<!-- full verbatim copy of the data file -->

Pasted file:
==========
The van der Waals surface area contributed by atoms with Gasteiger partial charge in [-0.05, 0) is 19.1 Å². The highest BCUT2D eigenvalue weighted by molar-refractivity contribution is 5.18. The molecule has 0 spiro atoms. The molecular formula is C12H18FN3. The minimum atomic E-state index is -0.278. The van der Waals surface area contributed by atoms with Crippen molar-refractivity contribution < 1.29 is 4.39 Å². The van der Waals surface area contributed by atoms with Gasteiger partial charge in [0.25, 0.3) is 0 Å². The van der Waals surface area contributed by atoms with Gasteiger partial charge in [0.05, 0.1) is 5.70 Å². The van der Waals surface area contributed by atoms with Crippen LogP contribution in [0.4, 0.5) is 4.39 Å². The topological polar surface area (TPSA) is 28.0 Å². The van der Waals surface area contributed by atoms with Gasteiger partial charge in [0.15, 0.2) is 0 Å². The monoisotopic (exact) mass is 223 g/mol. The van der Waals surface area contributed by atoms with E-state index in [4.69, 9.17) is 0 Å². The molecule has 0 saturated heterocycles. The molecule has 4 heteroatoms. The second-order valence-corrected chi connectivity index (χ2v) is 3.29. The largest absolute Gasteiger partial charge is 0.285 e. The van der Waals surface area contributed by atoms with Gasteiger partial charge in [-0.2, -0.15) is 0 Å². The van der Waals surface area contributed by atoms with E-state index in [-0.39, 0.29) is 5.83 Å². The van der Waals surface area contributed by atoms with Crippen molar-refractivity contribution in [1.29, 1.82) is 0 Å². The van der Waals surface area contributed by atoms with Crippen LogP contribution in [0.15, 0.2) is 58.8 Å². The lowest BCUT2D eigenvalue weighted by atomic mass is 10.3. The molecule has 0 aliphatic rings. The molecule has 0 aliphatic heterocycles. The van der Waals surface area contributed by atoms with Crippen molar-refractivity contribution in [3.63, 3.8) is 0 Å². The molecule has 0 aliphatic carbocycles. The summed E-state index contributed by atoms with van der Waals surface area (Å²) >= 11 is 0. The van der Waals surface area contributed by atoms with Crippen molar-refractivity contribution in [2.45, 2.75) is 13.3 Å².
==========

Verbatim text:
The van der Waals surface area contributed by atoms with Gasteiger partial charge in [-0.05, 0) is 19.1 Å². The highest BCUT2D eigenvalue weighted by molar-refractivity contribution is 5.18. The molecule has 0 spiro atoms. The molecular formula is C12H18FN3. The minimum atomic E-state index is -0.278. The van der Waals surface area contributed by atoms with Crippen molar-refractivity contribution < 1.29 is 4.39 Å². The van der Waals surface area contributed by atoms with Gasteiger partial charge in [0.25, 0.3) is 0 Å². The van der Waals surface area contributed by atoms with Gasteiger partial charge in [0.05, 0.1) is 5.70 Å². The van der Waals surface area contributed by atoms with Crippen LogP contribution in [0.4, 0.5) is 4.39 Å². The topological polar surface area (TPSA) is 28.0 Å². The van der Waals surface area contributed by atoms with Gasteiger partial charge in [0.15, 0.2) is 0 Å². The monoisotopic (exact) mass is 223 g/mol. The van der Waals surface area contributed by atoms with E-state index in [4.69, 9.17) is 0 Å². The molecule has 0 saturated heterocycles. The molecule has 4 heteroatoms. The second-order valence-corrected chi connectivity index (χ2v) is 3.29. The largest absolute Gasteiger partial charge is 0.285 e. The van der Waals surface area contributed by atoms with Gasteiger partial charge in [-0.2, -0.15) is 0 Å². The van der Waals surface area contributed by atoms with E-state index in [-0.39, 0.29) is 5.83 Å². The van der Waals surface area contributed by atoms with Crippen molar-refractivity contribution in [1.29, 1.82) is 0 Å². The van der Waals surface area contributed by atoms with Crippen LogP contribution in [0.15, 0.2) is 58.8 Å². The lowest BCUT2D eigenvalue weighted by atomic mass is 10.3. The molecule has 0 aliphatic rings. The molecule has 0 aliphatic heterocycles. The van der Waals surface area contributed by atoms with Crippen molar-refractivity contribution in [3.63, 3.8) is 0 Å². The molecule has 0 aliphatic carbocycles. The summed E-state index contributed by atoms with van der Waals surface area (Å²) >= 11 is 0. The van der Waals surface area contributed by atoms with Crippen molar-refractivity contribution in [2.45, 2.75) is 13.3 Å².